China-Taiwan Trade Relations: Implications of the WTO and Asian Regionalism
TRADING ARRANGEMENTS IN THE PACIFIC RIM: ASEAN AND APEC, Paul J. Davidson, ed., Oxford University Press, 2008
12 Pages Posted: 6 Jan 2008 Last revised: 10 Oct 2012
Cross-strait relations underwent a fundamental change when both China and Taiwan joined the World Trade Organization (WTO) in 2001. The WTO is the first world-wide multilateral organization in which China and Taiwan share equal statuses. Thus, the WTO provides a neutral forum for China and Taiwan to resolve trade conflicts. More importantly, the WTO requires the two states to behave toward one another in a manner consistent with WTO norms. Consequently, the trade policies of China and Taiwan would change in response to their WTO obligations. In addition to the WTO, Asian regionalism, which refers to the recent accelerated integration of Asian countries also shapes relations between China and Taiwan, along with their foreign policies in the Asia Pacific.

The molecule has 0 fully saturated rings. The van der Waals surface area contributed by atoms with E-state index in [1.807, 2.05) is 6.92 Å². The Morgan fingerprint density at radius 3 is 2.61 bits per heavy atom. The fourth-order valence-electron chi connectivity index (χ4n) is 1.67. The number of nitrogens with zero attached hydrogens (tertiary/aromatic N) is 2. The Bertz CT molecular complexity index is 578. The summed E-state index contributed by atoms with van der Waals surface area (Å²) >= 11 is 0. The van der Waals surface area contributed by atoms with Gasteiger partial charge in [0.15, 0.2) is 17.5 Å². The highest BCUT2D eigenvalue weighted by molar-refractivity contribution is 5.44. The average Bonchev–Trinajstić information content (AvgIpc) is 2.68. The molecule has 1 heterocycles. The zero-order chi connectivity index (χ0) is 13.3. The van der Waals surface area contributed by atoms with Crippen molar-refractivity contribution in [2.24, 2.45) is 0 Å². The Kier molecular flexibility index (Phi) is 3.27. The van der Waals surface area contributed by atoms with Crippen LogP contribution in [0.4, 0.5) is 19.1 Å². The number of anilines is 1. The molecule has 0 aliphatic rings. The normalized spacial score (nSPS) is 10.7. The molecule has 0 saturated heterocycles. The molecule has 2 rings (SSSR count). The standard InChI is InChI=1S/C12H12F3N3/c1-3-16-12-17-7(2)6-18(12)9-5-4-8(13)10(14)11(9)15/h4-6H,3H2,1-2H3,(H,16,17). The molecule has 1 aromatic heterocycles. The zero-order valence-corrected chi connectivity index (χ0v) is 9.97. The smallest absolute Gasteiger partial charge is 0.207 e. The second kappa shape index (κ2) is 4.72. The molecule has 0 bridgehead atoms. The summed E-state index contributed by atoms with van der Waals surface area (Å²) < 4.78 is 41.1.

The purpose of this Article is to analyze cross-strait trade relations as it relates to recent developments of the WTO and Asian regionalism. After the introductory section, Section II will examine cross-trade relations under the WTO framework, including implications of WTO obligations for trade policies of China and Taiwan. Furthermore, this section will analyze cross-strait trade disputes occurring in the post-WTO era. Section III will discuss the development of the Asia-Pacific Economic Cooperation (APEC) and the Association of Southeast Asian Nations (ASEAN), as well as China's and Taiwan's involvement in and interactions with these organizations. In addition, this section will assess the impact of Asian regionalism on cross-strait relations. Section IV will explore the China-Hong Kong Closer Economic Partnership Agreement (CEPA) and the prospect for the cross-strait free trade agreement. Finally, Section V will present the conclusion of this Article.
Keywords: China, Taiwan, WTO, APEC, ASEAN
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